The international community has recognized the close and traditional dependence of many indigenous peoples and local communities on biological resources, notably in the preamble to the Convention on Biological Diversity (CBD). There is also a broad recognition of the contribution that traditional knowledge can make to both the conservation and the sustainable use of biological diversity, two fundamental objectives of the CBD.
As a result of the Convention’s adoption and the work being conducted under its auspices, governments have already undertaken to facilitate the participation of indigenous peoples and local communities in developing policies for the conservation and sustainable use of biological resources, access to genetic resources and the sharing of benefits, and the designation and management of protected areas.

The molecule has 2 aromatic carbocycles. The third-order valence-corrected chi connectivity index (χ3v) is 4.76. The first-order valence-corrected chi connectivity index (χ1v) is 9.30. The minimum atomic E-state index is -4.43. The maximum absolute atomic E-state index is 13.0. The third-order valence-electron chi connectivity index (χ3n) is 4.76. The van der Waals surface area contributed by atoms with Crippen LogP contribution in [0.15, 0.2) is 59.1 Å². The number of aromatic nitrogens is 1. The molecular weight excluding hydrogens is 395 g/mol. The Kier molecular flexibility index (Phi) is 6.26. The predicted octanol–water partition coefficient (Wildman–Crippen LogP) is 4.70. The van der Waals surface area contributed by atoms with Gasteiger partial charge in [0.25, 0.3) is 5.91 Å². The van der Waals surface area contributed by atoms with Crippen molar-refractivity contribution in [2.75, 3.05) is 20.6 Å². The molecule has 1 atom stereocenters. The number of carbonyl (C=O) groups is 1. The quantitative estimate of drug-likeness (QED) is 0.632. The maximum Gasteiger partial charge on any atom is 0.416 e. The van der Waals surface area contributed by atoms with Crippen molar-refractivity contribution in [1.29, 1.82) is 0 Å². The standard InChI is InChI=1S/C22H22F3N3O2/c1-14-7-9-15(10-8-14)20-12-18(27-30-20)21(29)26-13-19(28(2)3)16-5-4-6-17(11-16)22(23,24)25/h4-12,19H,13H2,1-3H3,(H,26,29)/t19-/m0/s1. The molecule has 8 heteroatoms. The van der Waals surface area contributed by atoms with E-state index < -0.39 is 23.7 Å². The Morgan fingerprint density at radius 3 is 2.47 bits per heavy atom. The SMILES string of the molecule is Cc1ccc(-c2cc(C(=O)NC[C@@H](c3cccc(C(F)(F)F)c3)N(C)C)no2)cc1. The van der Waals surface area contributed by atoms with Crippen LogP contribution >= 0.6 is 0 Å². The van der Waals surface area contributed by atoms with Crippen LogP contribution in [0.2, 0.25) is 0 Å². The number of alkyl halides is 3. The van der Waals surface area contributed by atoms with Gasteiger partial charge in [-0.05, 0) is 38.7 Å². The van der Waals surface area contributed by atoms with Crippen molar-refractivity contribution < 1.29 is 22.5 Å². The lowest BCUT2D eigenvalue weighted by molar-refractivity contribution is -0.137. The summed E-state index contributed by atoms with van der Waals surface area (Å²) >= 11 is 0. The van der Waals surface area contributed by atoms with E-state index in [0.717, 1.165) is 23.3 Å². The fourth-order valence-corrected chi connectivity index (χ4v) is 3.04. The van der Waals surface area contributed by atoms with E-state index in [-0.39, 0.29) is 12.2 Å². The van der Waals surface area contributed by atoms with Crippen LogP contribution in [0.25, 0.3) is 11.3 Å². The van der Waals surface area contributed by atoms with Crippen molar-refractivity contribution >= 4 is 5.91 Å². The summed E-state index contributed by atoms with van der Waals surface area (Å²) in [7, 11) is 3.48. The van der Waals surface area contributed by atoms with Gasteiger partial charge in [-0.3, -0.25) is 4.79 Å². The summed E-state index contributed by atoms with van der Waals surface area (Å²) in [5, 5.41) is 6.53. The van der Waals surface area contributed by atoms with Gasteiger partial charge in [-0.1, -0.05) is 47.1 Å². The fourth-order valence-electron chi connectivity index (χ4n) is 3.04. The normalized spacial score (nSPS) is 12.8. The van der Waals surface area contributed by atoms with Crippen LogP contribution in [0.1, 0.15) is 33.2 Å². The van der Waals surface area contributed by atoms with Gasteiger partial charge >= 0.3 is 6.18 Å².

Many governments are now in the process of implementing Article 8(j) of the Convention through their national biodiversity action plans, strategies and programmes. Several governments have adopted specific laws, policies and administrative arrangements for protecting traditional knowledge, emphasizing that the prior informed consent of knowledge holders must be attained before their knowledge can be used by others.
A growing respect for traditional knowledge has led modern science to adapt its procedures for assessing the impact of development projects on biodiversity. Governments are also seeking to involve indigenous peoples and local communities more actively, and to apply their knowledge and technologies, in the conservation and sustainable use of forests, agricultural biodiversity, inland waters, coastal and marine ecosystems, rangelands and eco-tourism.